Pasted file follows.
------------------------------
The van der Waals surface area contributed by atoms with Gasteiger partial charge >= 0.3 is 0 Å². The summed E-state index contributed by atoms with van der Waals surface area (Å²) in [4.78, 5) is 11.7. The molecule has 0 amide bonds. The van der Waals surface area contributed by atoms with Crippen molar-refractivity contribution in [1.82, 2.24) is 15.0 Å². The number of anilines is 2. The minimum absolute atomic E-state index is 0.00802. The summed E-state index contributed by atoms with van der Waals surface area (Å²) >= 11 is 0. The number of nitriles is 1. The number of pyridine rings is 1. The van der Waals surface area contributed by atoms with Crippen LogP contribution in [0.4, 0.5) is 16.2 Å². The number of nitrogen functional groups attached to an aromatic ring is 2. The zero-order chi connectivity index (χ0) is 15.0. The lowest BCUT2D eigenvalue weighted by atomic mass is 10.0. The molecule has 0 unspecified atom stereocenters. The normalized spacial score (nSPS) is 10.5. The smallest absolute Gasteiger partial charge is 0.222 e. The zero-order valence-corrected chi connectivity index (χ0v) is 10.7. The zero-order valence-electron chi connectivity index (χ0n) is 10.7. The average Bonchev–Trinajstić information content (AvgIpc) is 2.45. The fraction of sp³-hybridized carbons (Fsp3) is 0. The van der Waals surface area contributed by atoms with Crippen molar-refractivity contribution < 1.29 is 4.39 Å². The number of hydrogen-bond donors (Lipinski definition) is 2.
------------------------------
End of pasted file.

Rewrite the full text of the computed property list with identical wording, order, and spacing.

The van der Waals surface area contributed by atoms with Gasteiger partial charge >= 0.3 is 0 Å². The summed E-state index contributed by atoms with van der Waals surface area (Å²) in [4.78, 5) is 11.7. The molecule has 0 amide bonds. The van der Waals surface area contributed by atoms with Crippen molar-refractivity contribution in [1.82, 2.24) is 15.0 Å². The number of anilines is 2. The minimum absolute atomic E-state index is 0.00802. The summed E-state index contributed by atoms with van der Waals surface area (Å²) >= 11 is 0. The number of nitriles is 1. The number of pyridine rings is 1. The van der Waals surface area contributed by atoms with Crippen LogP contribution in [0.4, 0.5) is 16.2 Å². The number of nitrogen functional groups attached to an aromatic ring is 2. The zero-order chi connectivity index (χ0) is 15.0. The lowest BCUT2D eigenvalue weighted by atomic mass is 10.0. The molecule has 0 unspecified atom stereocenters. The normalized spacial score (nSPS) is 10.5. The smallest absolute Gasteiger partial charge is 0.222 e. The zero-order valence-corrected chi connectivity index (χ0v) is 10.7. The zero-order valence-electron chi connectivity index (χ0n) is 10.7. The average Bonchev–Trinajstić information content (AvgIpc) is 2.45. The fraction of sp³-hybridized carbons (Fsp3) is 0. The van der Waals surface area contributed by atoms with Crippen molar-refractivity contribution < 1.29 is 4.39 Å². The number of hydrogen-bond donors (Lipinski definition) is 2.